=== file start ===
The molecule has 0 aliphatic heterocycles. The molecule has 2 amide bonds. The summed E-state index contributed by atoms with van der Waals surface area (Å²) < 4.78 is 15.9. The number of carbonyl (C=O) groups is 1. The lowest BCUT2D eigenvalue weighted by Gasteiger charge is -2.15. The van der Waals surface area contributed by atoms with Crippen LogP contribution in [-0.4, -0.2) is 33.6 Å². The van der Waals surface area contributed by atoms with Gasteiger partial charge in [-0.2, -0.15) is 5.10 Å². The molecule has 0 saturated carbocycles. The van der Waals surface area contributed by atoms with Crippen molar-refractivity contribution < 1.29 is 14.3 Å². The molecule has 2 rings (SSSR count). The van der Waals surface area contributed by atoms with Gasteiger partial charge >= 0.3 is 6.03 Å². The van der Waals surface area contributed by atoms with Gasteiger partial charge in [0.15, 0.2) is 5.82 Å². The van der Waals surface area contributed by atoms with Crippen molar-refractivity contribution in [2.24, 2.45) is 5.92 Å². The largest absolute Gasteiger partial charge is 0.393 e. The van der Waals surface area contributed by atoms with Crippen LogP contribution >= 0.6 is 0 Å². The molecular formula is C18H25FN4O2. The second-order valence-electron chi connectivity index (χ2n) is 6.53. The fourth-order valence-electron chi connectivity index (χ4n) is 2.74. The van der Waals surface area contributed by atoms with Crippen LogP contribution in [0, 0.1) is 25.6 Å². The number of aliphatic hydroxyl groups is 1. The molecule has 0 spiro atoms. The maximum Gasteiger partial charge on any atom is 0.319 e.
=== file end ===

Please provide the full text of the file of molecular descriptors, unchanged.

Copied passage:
The molecule has 0 aliphatic heterocycles. The molecule has 2 amide bonds. The summed E-state index contributed by atoms with van der Waals surface area (Å²) < 4.78 is 15.9. The number of carbonyl (C=O) groups is 1. The lowest BCUT2D eigenvalue weighted by Gasteiger charge is -2.15. The van der Waals surface area contributed by atoms with Crippen LogP contribution in [-0.4, -0.2) is 33.6 Å². The van der Waals surface area contributed by atoms with Gasteiger partial charge in [-0.2, -0.15) is 5.10 Å². The molecule has 0 saturated carbocycles. The van der Waals surface area contributed by atoms with Crippen molar-refractivity contribution < 1.29 is 14.3 Å². The molecule has 2 rings (SSSR count). The van der Waals surface area contributed by atoms with Gasteiger partial charge >= 0.3 is 6.03 Å². The van der Waals surface area contributed by atoms with Gasteiger partial charge in [0.15, 0.2) is 5.82 Å². The van der Waals surface area contributed by atoms with Crippen molar-refractivity contribution in [2.24, 2.45) is 5.92 Å². The largest absolute Gasteiger partial charge is 0.393 e. The van der Waals surface area contributed by atoms with Crippen LogP contribution >= 0.6 is 0 Å². The molecular formula is C18H25FN4O2. The second-order valence-electron chi connectivity index (χ2n) is 6.53. The fourth-order valence-electron chi connectivity index (χ4n) is 2.74. The van der Waals surface area contributed by atoms with Crippen LogP contribution in [0, 0.1) is 25.6 Å². The number of aliphatic hydroxyl groups is 1. The molecule has 0 spiro atoms. The maximum Gasteiger partial charge on any atom is 0.319 e.